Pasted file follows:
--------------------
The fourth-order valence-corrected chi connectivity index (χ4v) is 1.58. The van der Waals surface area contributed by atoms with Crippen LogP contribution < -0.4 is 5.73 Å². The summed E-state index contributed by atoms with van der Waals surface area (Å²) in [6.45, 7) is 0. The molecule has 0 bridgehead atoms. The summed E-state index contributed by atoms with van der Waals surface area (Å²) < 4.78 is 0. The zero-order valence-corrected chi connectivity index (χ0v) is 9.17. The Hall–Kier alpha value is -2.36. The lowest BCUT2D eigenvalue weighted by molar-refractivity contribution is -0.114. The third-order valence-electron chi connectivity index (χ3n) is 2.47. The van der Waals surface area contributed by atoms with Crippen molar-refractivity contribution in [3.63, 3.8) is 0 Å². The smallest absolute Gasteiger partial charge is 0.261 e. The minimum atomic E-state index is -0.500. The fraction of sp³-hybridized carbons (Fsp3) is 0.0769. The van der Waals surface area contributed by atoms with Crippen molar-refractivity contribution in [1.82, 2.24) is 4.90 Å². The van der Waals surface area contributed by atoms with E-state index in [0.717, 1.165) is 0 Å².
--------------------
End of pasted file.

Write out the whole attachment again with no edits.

The fourth-order valence-corrected chi connectivity index (χ4v) is 1.58. The van der Waals surface area contributed by atoms with Crippen LogP contribution < -0.4 is 5.73 Å². The summed E-state index contributed by atoms with van der Waals surface area (Å²) in [6.45, 7) is 0. The molecule has 0 bridgehead atoms. The summed E-state index contributed by atoms with van der Waals surface area (Å²) < 4.78 is 0. The zero-order valence-corrected chi connectivity index (χ0v) is 9.17. The Hall–Kier alpha value is -2.36. The lowest BCUT2D eigenvalue weighted by molar-refractivity contribution is -0.114. The third-order valence-electron chi connectivity index (χ3n) is 2.47. The van der Waals surface area contributed by atoms with Crippen molar-refractivity contribution in [3.63, 3.8) is 0 Å². The smallest absolute Gasteiger partial charge is 0.261 e. The minimum atomic E-state index is -0.500. The fraction of sp³-hybridized carbons (Fsp3) is 0.0769. The van der Waals surface area contributed by atoms with Crippen molar-refractivity contribution in [1.82, 2.24) is 4.90 Å². The van der Waals surface area contributed by atoms with E-state index in [0.717, 1.165) is 0 Å².